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December 18, 2012 / Joanne Yeck

Rural Living c. 1850

Humanity Hall Fieldsphoto by Joanne Yeck

More about Buckingham County from Thomas Baldwin’s Gazetteer of the United States (1854):

“The soil is not naturally rich, excepting in the vicinity of the rivers. Tobacco, Indian corn wheat, oats, and livestock are the staples. In 1850 this county produced 304,711 bushels of corn; 133,819 of wheat; 117,091 of oats; 2,342,987 pounds of tobacco, and 83,480 of butter.”

Those were the facts. From the pen of Buckingham’s native son, Dr. George W. Bagby, a different image emerged, revealing the bucolic “paradise” hiding behind the statistics:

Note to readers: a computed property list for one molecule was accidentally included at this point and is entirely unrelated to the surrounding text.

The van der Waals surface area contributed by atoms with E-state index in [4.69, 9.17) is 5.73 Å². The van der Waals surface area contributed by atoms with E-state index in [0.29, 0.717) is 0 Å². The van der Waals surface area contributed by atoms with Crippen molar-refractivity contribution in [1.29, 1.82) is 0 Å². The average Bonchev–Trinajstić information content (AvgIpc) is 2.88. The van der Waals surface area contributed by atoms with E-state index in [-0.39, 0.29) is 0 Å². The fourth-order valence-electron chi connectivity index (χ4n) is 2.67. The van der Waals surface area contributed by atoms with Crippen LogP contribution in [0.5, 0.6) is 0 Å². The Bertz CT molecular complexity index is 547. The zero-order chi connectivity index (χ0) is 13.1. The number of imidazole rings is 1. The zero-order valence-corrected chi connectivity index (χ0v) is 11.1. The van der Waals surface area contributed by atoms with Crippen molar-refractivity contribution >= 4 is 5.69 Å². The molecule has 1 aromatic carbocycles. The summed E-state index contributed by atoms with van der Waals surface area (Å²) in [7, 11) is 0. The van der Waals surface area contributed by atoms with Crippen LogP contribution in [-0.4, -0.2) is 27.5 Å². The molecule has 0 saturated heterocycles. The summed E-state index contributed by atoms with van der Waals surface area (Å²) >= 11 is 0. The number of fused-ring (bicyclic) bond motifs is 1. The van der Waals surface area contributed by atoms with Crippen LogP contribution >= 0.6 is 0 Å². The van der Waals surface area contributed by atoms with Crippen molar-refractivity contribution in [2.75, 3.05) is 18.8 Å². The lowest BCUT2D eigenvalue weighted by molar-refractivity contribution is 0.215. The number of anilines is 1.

“Wide, very wide fields of waving grain, billowy seas of green or gold, as the season chance to be, over which the scudding shadows chased and played, gladdened the heart with wealth far spread. Upon lowlands level as the floor, the plumed and tasseled corn stood tall and dense, rank behind rank in military alignment – a serried army, lush and strong. The rich, dark soil of the gently swelling knolls could scarcely be seen under the broad, lapping leaves of the mottled tobacco. The hills were carpeted with clover. In the midst of this plenty, half hidden in foliage over which the graceful shafts of the Lombard poplar towered, with its bounteous garden and its orchards heavy with fruit near at hand, peered the old mansion, white, or dusky red or mellow gray by the storm and shine of years.”

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